Carriageworks rebrand

STUDIO:  Boccalatte
CLIENT:  Carriageworks

Carriageworks has launched its 2012 season with a new identity and an integrated campaign. Boccalatte worked in collaboration with Carriageworks to develop a new visual brand strategy, a new logo, an integrated marketing campaign, advertising, the 2012 program catalogue, printed collateral, as well as signage and a new website.

Suzanne Boccalatte said that to attract a new and diverse audience of art and culture lovers, an overhaul of the visual brand and visual communications strategy was key: “A cultural institution with a smart identity and advertising is in the best position to not only hold its place, but become more visible in the ever expanding line-up of contemporary culture.” She describes the new identity as “simple, strong, like the building Carriageworks is housed in. No tricks. A brand that is functional, flexible and honest.”

The branding has just launched alongside the 2012 artistic program and new website, with the marketing and advertising campaign rolling out from this week.

  • Carriageworks-Print-Ad
  • Carriageworks-program-catalogue-1
  • Carriageworks-program-catalogue-2
  • Carriageworks-program-catalogue-3
  • Carriageworks-program-catalogue-4
  • Carriageworks-webite-1
  • Carriageworks-website-2
  • Carriageworks-Identity
  • carriageworks_logo

11 Responses

  1. michael

    Hardly a rebrand, using ‘CAPS LOCK’ isn’t exactly creative. I guess they had the juniors on this one. Been done.

  2. erin

    bearing in mind that a rebrand encompasses a hell of a lot more than the logo (michael), I actually like it. The new mark is a huge improvement on the old one. Far less corporate, undecorated, stronger, leaving the beautiful building and whatever is happening there at any given time the blank canvas to speak for itself, and for me represents the space and it’s fans (of which I’m one) far better. Nice work.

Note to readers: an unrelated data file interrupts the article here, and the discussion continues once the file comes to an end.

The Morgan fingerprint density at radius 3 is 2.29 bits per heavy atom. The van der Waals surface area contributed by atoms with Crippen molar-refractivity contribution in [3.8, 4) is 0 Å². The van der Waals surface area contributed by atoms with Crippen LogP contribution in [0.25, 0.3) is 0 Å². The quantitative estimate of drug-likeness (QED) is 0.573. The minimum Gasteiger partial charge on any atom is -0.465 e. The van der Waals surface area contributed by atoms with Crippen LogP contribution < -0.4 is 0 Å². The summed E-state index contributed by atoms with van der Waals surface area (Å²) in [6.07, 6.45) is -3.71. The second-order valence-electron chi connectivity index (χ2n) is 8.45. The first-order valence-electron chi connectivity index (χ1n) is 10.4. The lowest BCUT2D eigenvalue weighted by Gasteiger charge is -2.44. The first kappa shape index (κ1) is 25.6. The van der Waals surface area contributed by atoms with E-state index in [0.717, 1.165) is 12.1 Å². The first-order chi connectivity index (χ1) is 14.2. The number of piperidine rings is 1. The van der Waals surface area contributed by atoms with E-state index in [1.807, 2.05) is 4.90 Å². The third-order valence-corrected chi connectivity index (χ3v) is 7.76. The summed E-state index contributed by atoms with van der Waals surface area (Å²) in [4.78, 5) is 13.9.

3. Sue

    IS the place dead or just haunted?

  4. Steven

    The typography is pretty underwhelming. The photography is well executed, but nothing we haven’t seen before. Ok, but not great.

  5. michael

    Thanks Erin, Im well aware of what branding is, Im a creative Director. Add whatever spin on it you like, it’s still simply a typed word with no thought at all. And yes, a rebrand is much, much more than a logo and I can see little else that’s gone into it. Don’t get me wrong, I like the style, but let’s not go calling it a rebrand and like I said along with Stephen, “nothing we haven’t seen before”. Im sure the budget that went into the creative could have much better spent.

  6. Overall big improvement. No matter how this particular sausage got made, it’s a much nicer looking sausage than the old Carriageworks sausage.

    Amazing what a bit of clean typography and letting photography speak for itself can achieve. A few wobbly bits in implementation and the website feels a little underdone, but overall a good result.

    Settle down MichaeL
    ;—)

  7. Lovely of you to say Theo PETTARAS
    (why are we yelling last names again?)

  8. MichaeL

    Michael is a very common name…
    Know I am here: not at all impressed!

  9. I was confusing my michaels with my MichaeLs. Crisis over.

    ;—)

  10. John

    The website is very underwhelming – not at all functional, clunky and not intuitive in its design.

    The new branding, messaging and marketing feels a bit pretentious.

    The 2012 program has some highlights in it though.

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